Worship Tech Roundup

Worship Tech Roundup

As usual, this week I’ve come across a ton of great posts about the technical aspects of worship ministry. I didn’t have time to put each one into its own post, but I wanted to share them with you.

So here’s a collection of tech-related worship posts. Remember, these are just excerpts, but I strongly encourage you to click through and read each post in its entirety.

Duke DeJong lists four aspects of building community within your tech team:

In the past, I’ve taken a chance and poked the bear a little bit. Many techs, and frankly many musicians tend to go at this thing alone. When we do both, we and our work suffer for it. But talking about the issue of how we personally relate to others on our team can be uncomfortable for some, so I was prepared to get some emails of disagreement. Instead, every response I received not only agreed and supported the idea, but some asked me to go further into how to best approach building a community of tech servants.

Jed Smith teaches you how to increase clarity and decrease sonic clutter:

If you want your worship team to sound good, you need clarity.

Without clarity, music can’t be enjoyed. Complaints we hear from our congregations like, it’s too loud, it’s too quiet, are often from a lack of clarity in the music itself.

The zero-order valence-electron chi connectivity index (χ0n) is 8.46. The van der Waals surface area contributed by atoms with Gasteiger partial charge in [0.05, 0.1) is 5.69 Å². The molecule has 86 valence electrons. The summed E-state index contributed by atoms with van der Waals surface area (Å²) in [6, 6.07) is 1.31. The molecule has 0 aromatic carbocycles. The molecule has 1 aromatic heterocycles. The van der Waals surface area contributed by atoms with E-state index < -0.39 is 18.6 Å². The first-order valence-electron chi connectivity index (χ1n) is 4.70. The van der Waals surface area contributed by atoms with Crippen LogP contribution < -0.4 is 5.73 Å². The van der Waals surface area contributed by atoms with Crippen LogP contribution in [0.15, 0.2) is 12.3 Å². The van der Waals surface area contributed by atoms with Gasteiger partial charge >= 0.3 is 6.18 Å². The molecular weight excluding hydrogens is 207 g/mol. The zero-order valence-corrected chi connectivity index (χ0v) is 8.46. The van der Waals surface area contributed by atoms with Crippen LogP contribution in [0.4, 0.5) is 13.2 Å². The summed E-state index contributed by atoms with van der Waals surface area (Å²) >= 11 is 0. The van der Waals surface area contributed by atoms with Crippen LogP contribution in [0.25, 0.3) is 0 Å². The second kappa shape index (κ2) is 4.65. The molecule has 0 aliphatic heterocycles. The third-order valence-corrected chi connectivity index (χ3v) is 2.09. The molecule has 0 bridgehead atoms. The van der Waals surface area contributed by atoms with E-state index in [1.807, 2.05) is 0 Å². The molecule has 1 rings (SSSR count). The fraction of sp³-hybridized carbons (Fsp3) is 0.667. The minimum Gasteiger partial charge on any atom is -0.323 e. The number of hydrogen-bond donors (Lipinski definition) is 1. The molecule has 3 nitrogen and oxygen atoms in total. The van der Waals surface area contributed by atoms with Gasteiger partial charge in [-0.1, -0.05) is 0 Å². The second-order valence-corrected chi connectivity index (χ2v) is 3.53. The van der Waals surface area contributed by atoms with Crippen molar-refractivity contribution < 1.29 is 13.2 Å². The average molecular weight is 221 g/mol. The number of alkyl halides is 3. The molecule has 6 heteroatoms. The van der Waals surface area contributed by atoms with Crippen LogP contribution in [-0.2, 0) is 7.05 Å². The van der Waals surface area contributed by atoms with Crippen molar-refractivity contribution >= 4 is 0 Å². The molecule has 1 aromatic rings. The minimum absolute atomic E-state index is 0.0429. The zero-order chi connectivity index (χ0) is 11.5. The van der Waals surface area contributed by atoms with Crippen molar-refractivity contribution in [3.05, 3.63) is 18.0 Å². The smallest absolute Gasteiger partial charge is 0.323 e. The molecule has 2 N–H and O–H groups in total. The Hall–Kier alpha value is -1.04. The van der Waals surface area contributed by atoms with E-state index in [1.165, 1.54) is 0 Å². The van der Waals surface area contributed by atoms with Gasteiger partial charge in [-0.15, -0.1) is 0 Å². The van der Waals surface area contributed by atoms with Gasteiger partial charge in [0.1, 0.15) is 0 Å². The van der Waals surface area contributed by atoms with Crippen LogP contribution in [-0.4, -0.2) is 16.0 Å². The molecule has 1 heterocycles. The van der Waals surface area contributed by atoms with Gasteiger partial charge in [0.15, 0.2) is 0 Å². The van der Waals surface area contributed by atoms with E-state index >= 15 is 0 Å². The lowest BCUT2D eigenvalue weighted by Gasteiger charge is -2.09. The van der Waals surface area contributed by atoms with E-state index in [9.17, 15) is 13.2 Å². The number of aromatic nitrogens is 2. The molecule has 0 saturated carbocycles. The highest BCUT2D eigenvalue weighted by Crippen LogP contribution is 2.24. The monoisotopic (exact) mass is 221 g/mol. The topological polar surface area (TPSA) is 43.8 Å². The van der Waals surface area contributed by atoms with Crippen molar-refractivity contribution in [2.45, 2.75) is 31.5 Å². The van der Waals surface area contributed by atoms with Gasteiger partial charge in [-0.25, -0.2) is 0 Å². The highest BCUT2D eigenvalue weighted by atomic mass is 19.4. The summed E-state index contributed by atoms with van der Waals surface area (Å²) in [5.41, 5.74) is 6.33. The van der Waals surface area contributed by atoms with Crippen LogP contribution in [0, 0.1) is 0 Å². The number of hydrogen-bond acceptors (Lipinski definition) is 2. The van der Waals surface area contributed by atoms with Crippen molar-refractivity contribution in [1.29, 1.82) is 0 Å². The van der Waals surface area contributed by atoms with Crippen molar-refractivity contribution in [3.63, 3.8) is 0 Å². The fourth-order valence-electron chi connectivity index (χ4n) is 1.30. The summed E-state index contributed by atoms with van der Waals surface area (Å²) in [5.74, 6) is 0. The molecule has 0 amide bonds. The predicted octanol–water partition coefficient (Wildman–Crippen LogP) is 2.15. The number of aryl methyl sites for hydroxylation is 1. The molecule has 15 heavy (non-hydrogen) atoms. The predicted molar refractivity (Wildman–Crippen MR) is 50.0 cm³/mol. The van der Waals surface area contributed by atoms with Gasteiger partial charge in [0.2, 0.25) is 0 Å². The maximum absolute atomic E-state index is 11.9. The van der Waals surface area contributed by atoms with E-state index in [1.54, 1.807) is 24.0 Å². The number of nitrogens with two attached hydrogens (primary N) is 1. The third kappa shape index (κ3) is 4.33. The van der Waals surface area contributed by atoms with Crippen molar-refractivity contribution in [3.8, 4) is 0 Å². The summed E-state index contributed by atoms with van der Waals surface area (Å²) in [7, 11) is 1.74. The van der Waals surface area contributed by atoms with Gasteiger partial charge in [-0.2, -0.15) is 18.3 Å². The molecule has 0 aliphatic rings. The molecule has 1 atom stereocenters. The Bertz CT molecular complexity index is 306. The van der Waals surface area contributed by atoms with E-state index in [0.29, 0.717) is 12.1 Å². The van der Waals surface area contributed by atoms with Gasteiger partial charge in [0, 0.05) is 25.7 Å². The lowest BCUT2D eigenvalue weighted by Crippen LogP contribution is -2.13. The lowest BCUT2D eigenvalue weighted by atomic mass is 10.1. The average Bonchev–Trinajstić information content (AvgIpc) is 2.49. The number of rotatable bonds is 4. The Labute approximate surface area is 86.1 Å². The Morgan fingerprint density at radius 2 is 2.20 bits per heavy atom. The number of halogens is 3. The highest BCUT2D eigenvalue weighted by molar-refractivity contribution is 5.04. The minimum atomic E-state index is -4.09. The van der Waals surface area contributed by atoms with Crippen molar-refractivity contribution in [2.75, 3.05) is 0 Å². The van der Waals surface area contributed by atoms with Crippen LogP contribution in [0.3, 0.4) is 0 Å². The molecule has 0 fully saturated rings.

By solving the clarity issue in your worship team, you make the worship experience exponentially better.

What is causing the lack of clarity? Worst yet, what if it’s your fault?

Let’s fix that now. I’m going to give you one tip to work on, but don’t think this is just one tip. This is a paradigm shift…

Ryan Holck shares four characteristics you want to see on your tech team in the coming year:

While we would agree that church tech goals largely come down to trying to do or achieve something. I’d like to consider how they can be more like a team sport.

There are some foundational things that make a team effective in putting points on the board and getting a win.

Judah Thomas explains why this time of year provides a great opportunity to grow and invest in your tech team:

As a tech director the next few weeks probably represent a chance that you can finally relax a little bit since the big holidays are over. But id you know that this is normally the time that our teams get neglected. We recruited, trained and ran around like mad for weeks on end before Christmas, and now we have crossed the finish line and one of the last things on our mind could be the team that made it happen.

The next few months is a great time for you to spend building relationships with your team, recruiting new members and conducting training. Since there are no major holidays until Easter, you have some time to put into the team that you might not have later on in the year.

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